Eric Vloeimans', musician, composer, and teacher, appearance is colorful. The image of him and his trumpet case make up one of a traveler. When he enters a room or club, give him a few minutes to check out the environment and absorb the vibes he's stepped into. Eric will light up as soon as he recognizes old friends and beloved colleagues. He greets them with uplifting enthusiasm and radiant energy. And there's always a quick remark about the way he dresses. His coat or red shoes or neon blue trousers. He dresses the way he is, the way he plays, Colorfully.
Gatecrash was a 2001 project featuring an ensemble of fine Jazz musicians from Belgium, the Netherlands and Denmark: Harmen Fraanje on piano, Teun Verbruggen on drums, Mats Eilersen on double bass, Anton Goudsmit on guitar and, of course, Eric Vloeimans on trumpet. Anton and Eric go way way back and it showed in their almost telepathic precision and seemingly secret handshakes and laughter. Harmen introduced himself one day to Eric saying he'd like to work with him. The chemistry between Harmen and Eric was revealed when they played two of Harmen's compositions. The rich and harmonious settings of the chords gave Eric all the freedom he needed to participate in his own pace and time. A new experience, the ideal journey for someone like Eric Vloeimans. Teun and Mats carried the often swift changes in the creative alliances and dialogues going on and took turns in lead and support. The energy of this Gatecrash project floated in the individual contribution and spun together on common grounds.
"Funny Walk," written by Eric and dedicated to the versatile English actor-comedian John Cleese, warmed up both musicians and audience in the first set. The location was Jazzclub Carnaval du Jazz in the south of the Netherlands. It was a treat to see the musicians find their own rhythm and movement, even physically. Like dancers behind the curtains preparing for stage, only this time for all to witness. "Funny Walk" is a very clever composition, it creates opportunity to seek the levels of exploration and beholds restraint as a promise. A promise Eric Vloeimans and his friends didn't forsake to live up to as they captured both the evening and the audience. A Thelonious Monk composition was second, featuring Anton on guitar. Eric's showed his technical skills, controls and the energy he masters, as he kept the tension in long single notes and his whole body swaying to the music. Whenever one of the others took a lead, he closed his eyes, smiled and listened, to step in at just a notion of a drumbeat, or the gentle persuasion of the piano, the lure of the bass sounding deep and steady.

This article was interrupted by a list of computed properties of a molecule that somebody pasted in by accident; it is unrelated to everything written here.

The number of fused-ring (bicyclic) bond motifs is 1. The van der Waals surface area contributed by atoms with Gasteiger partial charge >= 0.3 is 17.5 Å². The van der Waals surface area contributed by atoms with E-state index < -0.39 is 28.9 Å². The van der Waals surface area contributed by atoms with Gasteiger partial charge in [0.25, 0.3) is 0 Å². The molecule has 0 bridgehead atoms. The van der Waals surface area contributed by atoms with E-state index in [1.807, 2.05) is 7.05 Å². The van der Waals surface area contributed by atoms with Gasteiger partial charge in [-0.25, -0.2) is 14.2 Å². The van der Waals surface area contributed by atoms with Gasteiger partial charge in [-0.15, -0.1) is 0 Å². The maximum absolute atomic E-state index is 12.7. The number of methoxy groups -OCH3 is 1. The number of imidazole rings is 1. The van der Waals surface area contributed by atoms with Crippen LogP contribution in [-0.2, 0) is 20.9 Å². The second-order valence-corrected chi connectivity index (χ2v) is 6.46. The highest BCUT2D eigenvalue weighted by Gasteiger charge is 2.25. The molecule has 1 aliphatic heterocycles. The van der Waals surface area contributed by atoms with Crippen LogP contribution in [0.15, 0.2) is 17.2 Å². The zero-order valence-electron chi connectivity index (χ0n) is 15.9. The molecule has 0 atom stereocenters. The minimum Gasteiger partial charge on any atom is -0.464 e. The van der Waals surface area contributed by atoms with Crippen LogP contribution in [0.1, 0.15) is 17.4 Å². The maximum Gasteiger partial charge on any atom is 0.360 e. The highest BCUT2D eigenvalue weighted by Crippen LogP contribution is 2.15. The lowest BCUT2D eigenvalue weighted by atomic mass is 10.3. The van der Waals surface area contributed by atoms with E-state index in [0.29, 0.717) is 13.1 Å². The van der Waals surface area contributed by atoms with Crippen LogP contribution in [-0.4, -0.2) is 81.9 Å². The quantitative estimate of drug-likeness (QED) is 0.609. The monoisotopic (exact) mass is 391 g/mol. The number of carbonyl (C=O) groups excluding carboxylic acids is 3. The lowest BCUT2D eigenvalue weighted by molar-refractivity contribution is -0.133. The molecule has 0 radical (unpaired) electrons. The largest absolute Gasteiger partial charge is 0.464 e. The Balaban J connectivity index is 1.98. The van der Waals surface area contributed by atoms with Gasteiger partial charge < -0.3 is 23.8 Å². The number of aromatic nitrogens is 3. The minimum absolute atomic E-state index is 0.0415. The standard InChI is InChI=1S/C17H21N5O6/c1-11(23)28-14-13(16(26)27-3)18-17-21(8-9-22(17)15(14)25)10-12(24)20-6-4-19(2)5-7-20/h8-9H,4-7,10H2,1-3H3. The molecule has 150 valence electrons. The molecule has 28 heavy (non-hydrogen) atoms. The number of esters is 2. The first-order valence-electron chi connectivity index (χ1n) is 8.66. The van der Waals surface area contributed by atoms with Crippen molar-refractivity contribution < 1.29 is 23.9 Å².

Bitches and Fairy Tales is one of Eric's CDs. While on a tour, Eric read the book Midnight's Children by Salman Rushdie and it inspired him to write "Midnight Child", the second track on Bitches and Fairy Tales. The Gatecrash version featured both Anton and Eric in an esoteric dialogue, Anton singing along the melodic phrases that guided his fingers on the guitar. The spiritual and at the same time almost tangible substance presented here, had to awaken one's senses to understand the brilliance of Eric's talents as a composer and trumpeter. A perfect balance of technical skill and sheer emotion as in easy to access without simplifying the composition. "Midnight Child" exhaled purity, honesty and elevated the ordinary but kept in touch with exactly those simple things we are familiar with in life. To elevate with all due respect to what is left behind, no contempt, no judgment, no criticism. It's an enlightening experience transcending into Ericís world and his Language of Jazz.
He said: "Somehow I'd like for people to take my music in and enjoy it, perhaps feel there's a message underneath, but one I can't define for them, for it's the eye of the beholder always. I like to play close to what I feel instinctively and concentrate on what is going on during a performance. I'm also aware of what's going on outside of me, I hear it when my lines fail to harmonize with a drumbeat for even a second or when I need more power from the bass, even though the audience may not be so aware. We always talk about it, right after a gig. What's so special about projects like these, is the chemistry of the group, anything can happen. Sure, we're all trained and experienced Jazz musicians, we read charts and know what we're doing. Still, we take ourselves and each other to new levels and learn from it, enjoy it and have lots of fun on stage. But a main goal is indeed I'd like to leave an impression, something people can take home with them, it's all open to interpretation though, as long as it's something good, you know. A ray of hope? Yes, definitely something positive. Thank you."
You can find pictures of Eric Vloeimans at: www.PicturesTrail.com/reginav on the Internet.
by Gina Vodegel
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Copyright Jazz Now, February 2002 issue, all rights reserved